Yesterday the lists of the names of those persons liable to serve as special and common jurymen in England and Wales during the year were exhibited on the doors of every church, chapel, and other public places of worship over England and Wales, where they can be inspected by every one, and where they will remain during the next two Sundays. Every person whose name appears in these lists will be liable to serve as a juryman except those who are over 60 years of age, and those among others who are exempt by reason of being peers, Members of Parliament, judges, clergymen, Roman Catholic priests, members of the bar, solicitors, officers of the Law Courts, coroners, doctors, the household servants of Her Majesty, the officers of the Post Office, Customs and Inland Revenue, Magistrates, and their staffs, and others. During the last week in this month the justices of the peace in every division in England and Wales will hold a special petty session for the purpose of correcting the lists, and of allowing any objection to serve which may be substantiated.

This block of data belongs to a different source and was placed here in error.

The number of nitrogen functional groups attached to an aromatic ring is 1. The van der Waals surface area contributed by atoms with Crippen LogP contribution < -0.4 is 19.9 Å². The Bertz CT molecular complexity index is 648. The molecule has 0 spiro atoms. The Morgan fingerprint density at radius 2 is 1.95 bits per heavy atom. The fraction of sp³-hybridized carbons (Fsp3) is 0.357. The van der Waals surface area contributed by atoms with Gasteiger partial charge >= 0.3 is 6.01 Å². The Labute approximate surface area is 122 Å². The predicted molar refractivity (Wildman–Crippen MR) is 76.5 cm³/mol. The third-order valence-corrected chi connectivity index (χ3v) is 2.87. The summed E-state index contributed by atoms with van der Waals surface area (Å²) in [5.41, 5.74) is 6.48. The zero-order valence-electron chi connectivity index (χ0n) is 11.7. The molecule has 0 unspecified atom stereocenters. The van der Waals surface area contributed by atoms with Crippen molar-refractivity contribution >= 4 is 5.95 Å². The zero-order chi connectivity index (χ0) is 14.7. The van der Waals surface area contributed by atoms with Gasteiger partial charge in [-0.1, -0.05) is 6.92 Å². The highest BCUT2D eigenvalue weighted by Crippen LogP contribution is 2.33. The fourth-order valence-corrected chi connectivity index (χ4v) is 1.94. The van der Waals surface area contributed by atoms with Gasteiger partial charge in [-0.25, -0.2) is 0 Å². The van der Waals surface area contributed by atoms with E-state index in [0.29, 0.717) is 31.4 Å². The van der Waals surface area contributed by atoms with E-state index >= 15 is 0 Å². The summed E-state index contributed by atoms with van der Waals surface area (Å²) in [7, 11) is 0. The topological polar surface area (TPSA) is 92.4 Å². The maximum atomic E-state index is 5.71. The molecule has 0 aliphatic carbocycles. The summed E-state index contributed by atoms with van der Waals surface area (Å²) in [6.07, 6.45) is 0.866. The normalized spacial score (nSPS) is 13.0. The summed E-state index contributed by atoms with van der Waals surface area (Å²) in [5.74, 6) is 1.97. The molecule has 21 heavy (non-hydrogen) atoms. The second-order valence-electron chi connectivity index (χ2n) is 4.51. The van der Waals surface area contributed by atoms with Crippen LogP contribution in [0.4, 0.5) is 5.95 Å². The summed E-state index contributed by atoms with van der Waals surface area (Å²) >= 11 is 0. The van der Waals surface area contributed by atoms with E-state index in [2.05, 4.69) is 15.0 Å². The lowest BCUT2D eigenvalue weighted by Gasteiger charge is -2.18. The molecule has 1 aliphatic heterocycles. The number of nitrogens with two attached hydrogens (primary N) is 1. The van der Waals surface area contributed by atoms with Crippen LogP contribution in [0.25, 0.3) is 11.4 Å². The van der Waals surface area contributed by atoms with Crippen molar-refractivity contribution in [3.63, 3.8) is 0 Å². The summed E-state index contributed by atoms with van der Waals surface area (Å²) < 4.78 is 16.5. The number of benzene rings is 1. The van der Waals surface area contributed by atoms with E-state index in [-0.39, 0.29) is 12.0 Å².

Miss Beatrice Potter contributes to the September number of the Nineteenth century some "Pages from a Work girl's Diary," describing a week's experiences in a sweater's shop in Whitechapel. After a weary search she obtains work as a "trouser finisher." The work room is long and irregularly shaped, somewhat low and dark near the entrance, but expanding into a lofty skylight at the further end. Close by the door, and well within reach of the gas stove (used for heating irons), two small but high tables serve the pressers; a long low plank table, furnished with a wooden rail for the feet, forms on either side of it, chairs top and bottom, runs lengthways for the trouser finishers; a high table for the basters; and, directly under the skylight, two other tables for machinists and vest hands complete the furniture of the room. Some thirty women and girls are crowding in. There is a general babel of voices as each "hand" settles down in front of the bundle and the old tobacco or candle box that holds the cottons, twist, gimp, needles, thimble, and scissors belonging to her. They are all English or Irish women, with the exception of some half dozen well dressed "young ladies" (daughters of the house) one of whom acts as forewoman, while the others are already at work on the vests. The forewoman calls for a pair of trousers, already machined, and hands them to me. I turn them over and over, puzzled to know where to begin. Besides, I have no cotton, thread, twist, or gimp. The woman next to me explains - "You'll 'ave to bring trimmings; we h'aint supplied with them things yere; but I'll lend you some, jist to set off with." At this moment the "missus" sweeps into the room. The sardonic and enigmatical expression of her countenance puzzles me with its far off associations, until I remember the caricatures, sold in City shops for portraits, of the great Disraeli. She wears a stamped cotton velvet of a large flowery pattern; a heavy watch chain, plentiful supply of rings, and a spotlessly clean apron. The "lady" next to me is already my friend. She is a neat and respectable married woman, with a look of conscious superiority to her surroundings. Like all the trouser hands, she is paid by the piece; but in spit of this she is ready to give me up time in explaining how I am to set about my work. I feel nervous and very much on trial. The growing heat of the room, the form so crowded that one must sit sideways to secure even a limited freedom for one's elbows; the general strangeness of my position - all these circumstances unite to incapacitate a true hater of needlework for even the roughest of sewing. As the morning wears on, the noise increases. The two pressers have worked up their spirits, and a lively exchange of chaff and bad language is thrown from the two lads at the pressing (immediately behind us) to the girls round our table. Offers of kisses, sharp despatches to the devil and his abode, a constant and meaningless use of the inevitable adjective, form the staple of the conversation between the pressers and the younger hands; while the elder women whisper scandal and news in each other's wars. From the further end of the room catches of music halls songs break into the monotonous whirr of the sewing machine. There is a free giving and taking of each other's trimmings, a kindly and general supervision of each other's work - altogether a hearty geniality of a rough sort.